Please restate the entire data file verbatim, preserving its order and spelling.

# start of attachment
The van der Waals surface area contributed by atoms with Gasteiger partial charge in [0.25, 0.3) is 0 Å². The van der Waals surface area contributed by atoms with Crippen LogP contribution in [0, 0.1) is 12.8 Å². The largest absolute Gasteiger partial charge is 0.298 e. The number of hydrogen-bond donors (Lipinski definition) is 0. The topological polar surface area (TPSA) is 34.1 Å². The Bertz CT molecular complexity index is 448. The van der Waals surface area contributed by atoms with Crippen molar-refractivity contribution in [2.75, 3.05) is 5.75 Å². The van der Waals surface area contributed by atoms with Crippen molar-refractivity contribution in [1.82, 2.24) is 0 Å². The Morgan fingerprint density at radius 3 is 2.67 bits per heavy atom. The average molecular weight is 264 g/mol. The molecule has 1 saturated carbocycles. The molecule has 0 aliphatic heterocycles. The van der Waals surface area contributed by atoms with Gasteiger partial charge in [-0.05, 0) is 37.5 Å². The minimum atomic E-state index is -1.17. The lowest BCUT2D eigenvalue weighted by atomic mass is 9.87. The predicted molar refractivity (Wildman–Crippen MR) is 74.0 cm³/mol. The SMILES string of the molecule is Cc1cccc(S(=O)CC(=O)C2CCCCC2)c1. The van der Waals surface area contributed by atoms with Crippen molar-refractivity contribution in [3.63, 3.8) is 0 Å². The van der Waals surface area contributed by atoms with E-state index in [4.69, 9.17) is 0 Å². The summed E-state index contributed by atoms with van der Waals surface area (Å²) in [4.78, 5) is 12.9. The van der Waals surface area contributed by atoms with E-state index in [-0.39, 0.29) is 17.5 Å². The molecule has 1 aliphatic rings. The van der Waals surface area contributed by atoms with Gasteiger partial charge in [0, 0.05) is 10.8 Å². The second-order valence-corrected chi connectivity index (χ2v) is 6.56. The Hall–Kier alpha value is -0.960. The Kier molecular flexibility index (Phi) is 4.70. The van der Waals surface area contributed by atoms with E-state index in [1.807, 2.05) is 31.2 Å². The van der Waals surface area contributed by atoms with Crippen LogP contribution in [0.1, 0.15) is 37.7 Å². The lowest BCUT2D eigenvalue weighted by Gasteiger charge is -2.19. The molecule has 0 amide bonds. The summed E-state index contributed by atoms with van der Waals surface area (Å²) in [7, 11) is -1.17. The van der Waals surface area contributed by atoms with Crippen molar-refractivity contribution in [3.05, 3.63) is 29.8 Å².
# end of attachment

The van der Waals surface area contributed by atoms with Gasteiger partial charge in [0.25, 0.3) is 0 Å². The van der Waals surface area contributed by atoms with Crippen LogP contribution in [0, 0.1) is 12.8 Å². The largest absolute Gasteiger partial charge is 0.298 e. The number of hydrogen-bond donors (Lipinski definition) is 0. The topological polar surface area (TPSA) is 34.1 Å². The Bertz CT molecular complexity index is 448. The van der Waals surface area contributed by atoms with Crippen molar-refractivity contribution in [2.75, 3.05) is 5.75 Å². The van der Waals surface area contributed by atoms with Crippen molar-refractivity contribution in [1.82, 2.24) is 0 Å². The Morgan fingerprint density at radius 3 is 2.67 bits per heavy atom. The average molecular weight is 264 g/mol. The molecule has 1 saturated carbocycles. The molecule has 0 aliphatic heterocycles. The van der Waals surface area contributed by atoms with Gasteiger partial charge in [-0.05, 0) is 37.5 Å². The minimum atomic E-state index is -1.17. The lowest BCUT2D eigenvalue weighted by atomic mass is 9.87. The predicted molar refractivity (Wildman–Crippen MR) is 74.0 cm³/mol. The SMILES string of the molecule is Cc1cccc(S(=O)CC(=O)C2CCCCC2)c1. The van der Waals surface area contributed by atoms with Crippen molar-refractivity contribution in [3.63, 3.8) is 0 Å². The van der Waals surface area contributed by atoms with E-state index in [4.69, 9.17) is 0 Å². The summed E-state index contributed by atoms with van der Waals surface area (Å²) in [4.78, 5) is 12.9. The van der Waals surface area contributed by atoms with E-state index in [-0.39, 0.29) is 17.5 Å². The molecule has 1 aliphatic rings. The van der Waals surface area contributed by atoms with Gasteiger partial charge in [0, 0.05) is 10.8 Å². The second-order valence-corrected chi connectivity index (χ2v) is 6.56. The Hall–Kier alpha value is -0.960. The Kier molecular flexibility index (Phi) is 4.70. The van der Waals surface area contributed by atoms with E-state index in [1.807, 2.05) is 31.2 Å². The van der Waals surface area contributed by atoms with Crippen LogP contribution in [0.1, 0.15) is 37.7 Å². The lowest BCUT2D eigenvalue weighted by Gasteiger charge is -2.19. The molecule has 0 amide bonds. The summed E-state index contributed by atoms with van der Waals surface area (Å²) in [7, 11) is -1.17. The van der Waals surface area contributed by atoms with Crippen molar-refractivity contribution in [3.05, 3.63) is 29.8 Å².